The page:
Global Health News Last Week

Note: I apologize for the hiatus in the news round-up; I went to a major conference for work in April and was very busy with preparations and then wrap-up afterwards.

April 25 was World Malaria Day. According to the WHO, world malaria deaths have fallen 20% from 2000 to 2009.

The Global Health Hub has developed a really nifty global health timeline. It is interactive and open – meaning it can be edited by anyone.



  • Scientists have isolated the tuberculosis enzyme that destroys lung tissue, MMP-1. The discovery could speed up the search for treatments, as current regimens do not prevent the lung damage caused by TB infection.
  • Results from a recent study indicate that advances in antiretroviral therapy over the last 15 years have considerably improved outcomes for children with HIV who are entering adolescence and young adulthood.


  • Aging populations on Japan’s northeast coast are struggling to recover from last month’s devastating earthquake and tsunami, and health officials are concerned about increased incidence of pneumonia, influenza, respiratory illenss, and blood clots in the legs of older individuals.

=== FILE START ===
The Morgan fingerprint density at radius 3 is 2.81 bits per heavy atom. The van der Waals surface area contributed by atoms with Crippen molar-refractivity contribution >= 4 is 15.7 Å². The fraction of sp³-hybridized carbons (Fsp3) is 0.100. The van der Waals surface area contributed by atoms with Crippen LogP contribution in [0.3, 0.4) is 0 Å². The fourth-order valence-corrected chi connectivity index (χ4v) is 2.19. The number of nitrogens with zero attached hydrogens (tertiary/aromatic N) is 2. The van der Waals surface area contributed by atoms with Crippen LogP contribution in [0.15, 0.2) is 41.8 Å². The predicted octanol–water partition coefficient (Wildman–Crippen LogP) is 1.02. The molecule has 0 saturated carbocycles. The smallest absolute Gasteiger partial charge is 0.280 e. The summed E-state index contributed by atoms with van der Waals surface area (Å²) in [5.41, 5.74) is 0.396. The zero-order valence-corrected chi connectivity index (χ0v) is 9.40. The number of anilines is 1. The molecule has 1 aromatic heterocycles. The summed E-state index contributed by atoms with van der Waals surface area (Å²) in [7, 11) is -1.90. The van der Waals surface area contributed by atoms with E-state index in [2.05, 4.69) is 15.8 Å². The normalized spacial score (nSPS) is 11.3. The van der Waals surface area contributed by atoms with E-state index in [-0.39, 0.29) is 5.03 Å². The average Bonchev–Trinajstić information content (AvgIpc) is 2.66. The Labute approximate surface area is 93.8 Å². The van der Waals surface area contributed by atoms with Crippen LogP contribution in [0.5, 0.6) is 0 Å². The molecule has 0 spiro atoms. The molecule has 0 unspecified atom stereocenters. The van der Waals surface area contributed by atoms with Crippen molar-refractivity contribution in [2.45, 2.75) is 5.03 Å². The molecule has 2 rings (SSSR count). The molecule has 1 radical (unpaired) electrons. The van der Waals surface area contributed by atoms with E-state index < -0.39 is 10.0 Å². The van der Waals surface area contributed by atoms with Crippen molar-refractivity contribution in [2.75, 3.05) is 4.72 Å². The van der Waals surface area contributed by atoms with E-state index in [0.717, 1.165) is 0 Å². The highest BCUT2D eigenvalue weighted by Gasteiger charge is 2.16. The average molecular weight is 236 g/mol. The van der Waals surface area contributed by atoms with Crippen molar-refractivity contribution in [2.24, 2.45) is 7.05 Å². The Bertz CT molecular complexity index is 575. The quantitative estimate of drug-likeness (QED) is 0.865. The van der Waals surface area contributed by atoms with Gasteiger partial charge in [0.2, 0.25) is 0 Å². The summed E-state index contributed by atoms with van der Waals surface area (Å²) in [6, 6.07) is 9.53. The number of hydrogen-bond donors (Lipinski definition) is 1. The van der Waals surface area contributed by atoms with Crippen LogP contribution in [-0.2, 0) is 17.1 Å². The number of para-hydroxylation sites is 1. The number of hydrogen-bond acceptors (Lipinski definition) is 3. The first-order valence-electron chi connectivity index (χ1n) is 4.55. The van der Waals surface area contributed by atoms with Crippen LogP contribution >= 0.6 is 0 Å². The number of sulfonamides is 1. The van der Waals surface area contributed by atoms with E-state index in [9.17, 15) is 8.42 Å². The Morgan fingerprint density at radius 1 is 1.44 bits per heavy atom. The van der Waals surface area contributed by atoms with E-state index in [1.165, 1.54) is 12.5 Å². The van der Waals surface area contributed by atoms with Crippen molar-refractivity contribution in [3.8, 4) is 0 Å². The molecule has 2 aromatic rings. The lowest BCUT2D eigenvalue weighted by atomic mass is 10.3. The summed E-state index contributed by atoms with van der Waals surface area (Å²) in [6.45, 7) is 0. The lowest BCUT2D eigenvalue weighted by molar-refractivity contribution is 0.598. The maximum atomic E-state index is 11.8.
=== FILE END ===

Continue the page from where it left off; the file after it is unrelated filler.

• The first WHO Global Status Report on Non-communicable Diseases found that these diseases are the leading cause of death worldwide.

Global Health News Last Week


  • Assistant Senate Majority Leader Richard Durbin (D-IL) and Senator Bob Corker (R-TN) introduced the Water for the World Act of 2011, a bill in the Senate which will make providing safe and clean drinking water around the world a priority for US foreign aid.
  • More than 60 world nutrition experts met at WHO headquarters last week to revise guidelines and to identify solutions to tackle the growing problems of both malnutrition and obesity around the world.
  • Ministers of health and other high-level health officials from throughout the Americas called for a series of actions to reduce the toll of chronic noncommunicable diseases, in a declaration issued last week in Mexico City.
  • The Global Fund announced that former President of Botswana Festus Mogae and former U.S. Health and Human Services Secretary Michael O. Leavitt have agreed to lead a high-level panel of experts that will conduct an independent and thorough review of the Global Fund’s financial safeguards.
  • UN agencies are concerned that reduced donor funding due to the recession, combined with free trade agreements, will reduce the availability of low-cost HIV medications in developing countries.
  • The United Nations General Assembly will convene a high-level meeting in September this year to discuss the financial burden caused by non-communicable diseases (NCD) on countries.